Pros: freedom of movement in any desired direction without distortion
Cons: human error, everything must be to scale, anisotropic penalties to movement (such as different terrain) may be harder to handle, may be slower
Sols: ?
Confession: I've never used a grid-less system to actually move miniatures

Note: I desire well-defined movement rules and the use of maps for my game, so I have omitted the option of simply describing where characters go relative to others.

As of right now, I think either squares or hexagons could be fine so long as suitable solutions for diagonal movement are used. I imagine many of you are comfortable with the alternating approach used in D&D 3.5, treating diagonals as 1.5 spaces effectively. My system allows fractional movement if players desire doing so, so I'd probably just count each as 1.5. However, weapon attack distances might work better with hexagons as I intend to have 3 melee weapon ranges instead of the 2 in D&D, making diagonals kind of weird (Is my opponent in range along the diagonal? Am I?).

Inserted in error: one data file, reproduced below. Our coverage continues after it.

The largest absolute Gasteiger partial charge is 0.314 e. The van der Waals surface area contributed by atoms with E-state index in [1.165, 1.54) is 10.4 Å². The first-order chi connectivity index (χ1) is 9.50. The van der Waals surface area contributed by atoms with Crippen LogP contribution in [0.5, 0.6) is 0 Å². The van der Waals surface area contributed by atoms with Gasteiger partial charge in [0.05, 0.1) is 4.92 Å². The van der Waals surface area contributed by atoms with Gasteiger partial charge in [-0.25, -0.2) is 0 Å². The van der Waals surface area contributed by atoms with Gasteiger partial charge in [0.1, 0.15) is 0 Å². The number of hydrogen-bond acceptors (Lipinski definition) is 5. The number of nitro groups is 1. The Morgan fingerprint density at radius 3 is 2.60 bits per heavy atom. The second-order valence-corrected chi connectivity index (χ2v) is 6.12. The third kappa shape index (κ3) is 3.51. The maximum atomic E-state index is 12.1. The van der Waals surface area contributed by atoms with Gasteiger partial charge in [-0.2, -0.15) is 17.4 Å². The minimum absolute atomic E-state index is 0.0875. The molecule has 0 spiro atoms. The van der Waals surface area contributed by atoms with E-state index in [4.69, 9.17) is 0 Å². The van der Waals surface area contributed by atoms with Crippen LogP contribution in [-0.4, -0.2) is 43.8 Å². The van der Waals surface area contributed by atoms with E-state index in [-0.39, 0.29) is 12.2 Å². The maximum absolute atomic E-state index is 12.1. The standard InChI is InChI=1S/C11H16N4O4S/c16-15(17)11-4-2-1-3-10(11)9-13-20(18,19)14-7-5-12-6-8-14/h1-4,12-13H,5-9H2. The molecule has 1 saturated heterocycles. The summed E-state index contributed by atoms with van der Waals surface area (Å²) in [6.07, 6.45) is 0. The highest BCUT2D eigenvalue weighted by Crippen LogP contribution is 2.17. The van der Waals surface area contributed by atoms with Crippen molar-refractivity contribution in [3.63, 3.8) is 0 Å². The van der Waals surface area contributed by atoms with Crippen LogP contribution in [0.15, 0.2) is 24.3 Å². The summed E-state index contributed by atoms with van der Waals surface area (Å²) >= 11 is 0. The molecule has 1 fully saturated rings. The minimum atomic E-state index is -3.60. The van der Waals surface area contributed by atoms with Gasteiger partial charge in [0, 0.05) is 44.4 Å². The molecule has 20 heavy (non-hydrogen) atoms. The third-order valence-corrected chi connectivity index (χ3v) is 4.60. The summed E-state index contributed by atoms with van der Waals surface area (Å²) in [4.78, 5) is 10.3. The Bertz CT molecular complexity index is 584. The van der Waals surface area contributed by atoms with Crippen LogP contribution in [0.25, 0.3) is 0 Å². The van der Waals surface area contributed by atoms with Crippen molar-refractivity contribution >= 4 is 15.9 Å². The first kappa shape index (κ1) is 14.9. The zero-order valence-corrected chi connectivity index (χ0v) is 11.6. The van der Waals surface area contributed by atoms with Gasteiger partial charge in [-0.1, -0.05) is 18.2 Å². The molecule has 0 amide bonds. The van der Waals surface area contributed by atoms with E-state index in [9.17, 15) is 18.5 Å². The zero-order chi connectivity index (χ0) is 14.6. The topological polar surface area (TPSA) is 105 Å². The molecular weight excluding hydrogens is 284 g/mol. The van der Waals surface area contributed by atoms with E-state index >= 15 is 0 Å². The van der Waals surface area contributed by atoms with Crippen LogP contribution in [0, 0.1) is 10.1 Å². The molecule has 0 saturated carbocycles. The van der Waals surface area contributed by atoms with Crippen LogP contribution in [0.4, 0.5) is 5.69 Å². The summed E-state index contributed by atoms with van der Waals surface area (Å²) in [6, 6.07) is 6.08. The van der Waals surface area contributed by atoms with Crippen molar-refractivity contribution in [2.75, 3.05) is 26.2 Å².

With hexagons, implementing a "diagonal" rule is less trivial though. One possibility I'm considering is that each time a character zig-zags between two hexes (in an unobstructed way) they add 0.25 to their movement for the duration of the turn, treating the sqrt(3) movement as 1.75. So every 4 times they did so, they could move an additional hex. If they didn't zig-zag 4 times, then my rules for fractional movement could come into play (if the players desired).